What's the deal? Is this some variation checklist? I've gotten different-colored checklists from hobby packs, but the listing of the cards has always been the same. And I got this card out of a retail pack.

Yeah, I know, it's a checklist, who cares. But this has been bothering me for an entire year. Hopefully, someone can clear it up, so I can remove the question from my brain forever and fill it with some other piece of worthless minutia.

Glad I'm not a Twins fan

I'm a person who is well aware of his faults. No need for you to call attention to them. I know the rundown. I have the list. I check it daily.

But even though I could start a blog on the topic, there are times when I come across a fault of mine that I never knew I had. Trading cards through the blogosphere has brought one particular previously unknown fault into focus, and here it is:

I suck at pulling Minnesota Twins cards.

You may think this isn't much of a fault or that it doesn't even fall under the definition of the word, but let me tell you: if you are trading cards with a Twins fan, it's a definite shortcoming.

I don't know what it is. You may think it's because the Twins are a small-market team and the card companies don't feature as many Twins players. Well, then how come I have no problem pulling Kansas City Royals and Houston Astros? How do you explain my Carlos Lee temple o' cards in the basement? I most certainly pull small-market team cards. How else would I know who Steve Pearce is?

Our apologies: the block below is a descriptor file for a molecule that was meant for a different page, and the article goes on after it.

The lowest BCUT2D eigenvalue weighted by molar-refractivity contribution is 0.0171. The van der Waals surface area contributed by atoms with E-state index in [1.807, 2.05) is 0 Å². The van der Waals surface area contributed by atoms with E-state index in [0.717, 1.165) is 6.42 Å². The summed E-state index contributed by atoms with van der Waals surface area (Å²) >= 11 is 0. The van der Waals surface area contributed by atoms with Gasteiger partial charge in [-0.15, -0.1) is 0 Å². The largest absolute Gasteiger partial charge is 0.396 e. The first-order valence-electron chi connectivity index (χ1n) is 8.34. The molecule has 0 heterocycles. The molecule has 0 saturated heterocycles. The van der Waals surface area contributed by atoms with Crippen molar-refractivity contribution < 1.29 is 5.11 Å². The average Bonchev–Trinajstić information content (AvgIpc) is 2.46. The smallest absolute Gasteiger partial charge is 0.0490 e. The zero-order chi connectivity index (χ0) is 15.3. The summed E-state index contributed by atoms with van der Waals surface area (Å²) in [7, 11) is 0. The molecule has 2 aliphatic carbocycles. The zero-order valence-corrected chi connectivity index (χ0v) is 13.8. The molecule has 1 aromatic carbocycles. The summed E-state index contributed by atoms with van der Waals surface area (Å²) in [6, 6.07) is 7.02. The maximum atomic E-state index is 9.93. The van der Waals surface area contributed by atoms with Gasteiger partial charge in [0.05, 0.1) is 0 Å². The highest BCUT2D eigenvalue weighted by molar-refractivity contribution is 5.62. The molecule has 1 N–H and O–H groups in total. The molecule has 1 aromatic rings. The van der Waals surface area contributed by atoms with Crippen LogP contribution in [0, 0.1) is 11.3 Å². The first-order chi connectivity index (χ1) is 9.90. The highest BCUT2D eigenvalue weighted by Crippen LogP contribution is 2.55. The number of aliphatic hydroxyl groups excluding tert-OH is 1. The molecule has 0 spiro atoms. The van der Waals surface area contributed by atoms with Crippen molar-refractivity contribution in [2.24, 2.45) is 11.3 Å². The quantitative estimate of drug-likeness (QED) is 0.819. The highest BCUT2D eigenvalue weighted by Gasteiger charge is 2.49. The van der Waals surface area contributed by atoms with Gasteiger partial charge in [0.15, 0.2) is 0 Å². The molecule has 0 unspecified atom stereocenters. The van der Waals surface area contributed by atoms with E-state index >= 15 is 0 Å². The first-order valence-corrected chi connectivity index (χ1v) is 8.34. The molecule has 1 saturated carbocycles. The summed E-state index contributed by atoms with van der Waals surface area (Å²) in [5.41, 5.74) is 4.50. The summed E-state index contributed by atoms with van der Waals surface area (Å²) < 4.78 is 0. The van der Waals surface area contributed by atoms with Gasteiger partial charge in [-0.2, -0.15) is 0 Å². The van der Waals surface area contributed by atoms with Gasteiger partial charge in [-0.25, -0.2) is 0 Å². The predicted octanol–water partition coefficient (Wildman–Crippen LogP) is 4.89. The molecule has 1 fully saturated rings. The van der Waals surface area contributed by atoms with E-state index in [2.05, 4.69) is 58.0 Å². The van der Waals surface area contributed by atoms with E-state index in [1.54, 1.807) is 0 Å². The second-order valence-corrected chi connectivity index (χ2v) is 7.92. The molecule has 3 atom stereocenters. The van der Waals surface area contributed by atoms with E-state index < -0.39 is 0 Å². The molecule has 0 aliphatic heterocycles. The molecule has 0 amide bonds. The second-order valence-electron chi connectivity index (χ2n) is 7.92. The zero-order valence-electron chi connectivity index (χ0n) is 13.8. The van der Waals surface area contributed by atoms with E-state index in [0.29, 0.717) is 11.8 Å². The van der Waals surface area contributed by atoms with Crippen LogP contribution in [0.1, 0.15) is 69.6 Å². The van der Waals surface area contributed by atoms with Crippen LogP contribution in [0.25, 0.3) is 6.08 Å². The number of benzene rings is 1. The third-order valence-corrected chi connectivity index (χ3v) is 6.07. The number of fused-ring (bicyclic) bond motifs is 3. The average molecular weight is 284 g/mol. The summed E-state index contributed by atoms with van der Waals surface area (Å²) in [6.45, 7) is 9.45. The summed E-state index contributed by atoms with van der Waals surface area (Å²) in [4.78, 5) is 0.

The only thing that brings me solace about my inability to find Twins cards is that I know it could be worse: I could BE a Twins fan and unable to pull Twins cards. Now that would be bad.

You may be chuckling over this, but I know a guy who might not be: Topher of Crackin' Wax. Because he just sent me a bunch of cards that I need, and I am supposed to be reciprocating shortly. The only problem is the Twins well is bone dry. I have a few key Twins cards that will be on the way, but I definitely need to find more to thank Topher for the fine stack of cards.

One of the cards sent was the 2008 Upper Deck Jonathan Broxton card at the top of the post. It's the last card I needed to complete the Dodgers team set. I love it when I can ignore a set forever. 2008 Upper Deck? You officially do not exist anymore.

Here is another set I'm done with forever. 2007 Topps Updates & Highlights. Olmedo Saenz was the last Dodger I needed for that set. Now, there may be some relic of some Dodger out there that I still need, so I guess I better not close the book on the set for good.

Believe it or not, this is my first Joe Beimel card. Half of you are saying, "who's Joe Beimel?" But for Dodger fans, finding a Beimel card a couple of years ago was a necessity. If only so you could show your friends a picture of the reliever who cut his hand on a glass in a bar and KOed himself out of the postseason.

Topher sent three 2007 Upper Deck Dodgers. I still need a bunch more. I keep passing up the marked down '07 Upper Deck packs at Target. I shouldn't do that, considering the number of Dodgers I need. It's just that I find the set very uninspiring.